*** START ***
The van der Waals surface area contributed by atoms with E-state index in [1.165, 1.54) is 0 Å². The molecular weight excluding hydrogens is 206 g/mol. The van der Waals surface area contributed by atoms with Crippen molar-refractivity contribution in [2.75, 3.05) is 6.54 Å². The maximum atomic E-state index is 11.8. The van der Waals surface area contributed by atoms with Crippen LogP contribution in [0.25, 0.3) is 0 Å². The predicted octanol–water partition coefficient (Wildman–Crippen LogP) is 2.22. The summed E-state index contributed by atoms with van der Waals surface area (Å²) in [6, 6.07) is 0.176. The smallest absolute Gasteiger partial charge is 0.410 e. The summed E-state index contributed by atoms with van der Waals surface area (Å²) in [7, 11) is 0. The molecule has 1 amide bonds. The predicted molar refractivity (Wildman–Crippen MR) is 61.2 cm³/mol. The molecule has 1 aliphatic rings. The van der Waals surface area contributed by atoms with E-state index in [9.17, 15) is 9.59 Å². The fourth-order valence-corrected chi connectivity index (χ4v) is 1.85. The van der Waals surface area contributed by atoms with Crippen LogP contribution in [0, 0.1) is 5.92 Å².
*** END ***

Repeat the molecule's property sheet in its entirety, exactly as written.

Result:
The van der Waals surface area contributed by atoms with E-state index in [1.165, 1.54) is 0 Å². The molecular weight excluding hydrogens is 206 g/mol. The van der Waals surface area contributed by atoms with Crippen molar-refractivity contribution in [2.75, 3.05) is 6.54 Å². The maximum atomic E-state index is 11.8. The van der Waals surface area contributed by atoms with Crippen LogP contribution in [0.25, 0.3) is 0 Å². The predicted octanol–water partition coefficient (Wildman–Crippen LogP) is 2.22. The summed E-state index contributed by atoms with van der Waals surface area (Å²) in [6, 6.07) is 0.176. The smallest absolute Gasteiger partial charge is 0.410 e. The summed E-state index contributed by atoms with van der Waals surface area (Å²) in [7, 11) is 0. The molecule has 1 amide bonds. The predicted molar refractivity (Wildman–Crippen MR) is 61.2 cm³/mol. The molecule has 1 aliphatic rings. The van der Waals surface area contributed by atoms with E-state index in [9.17, 15) is 9.59 Å². The fourth-order valence-corrected chi connectivity index (χ4v) is 1.85. The van der Waals surface area contributed by atoms with Crippen LogP contribution in [0, 0.1) is 5.92 Å².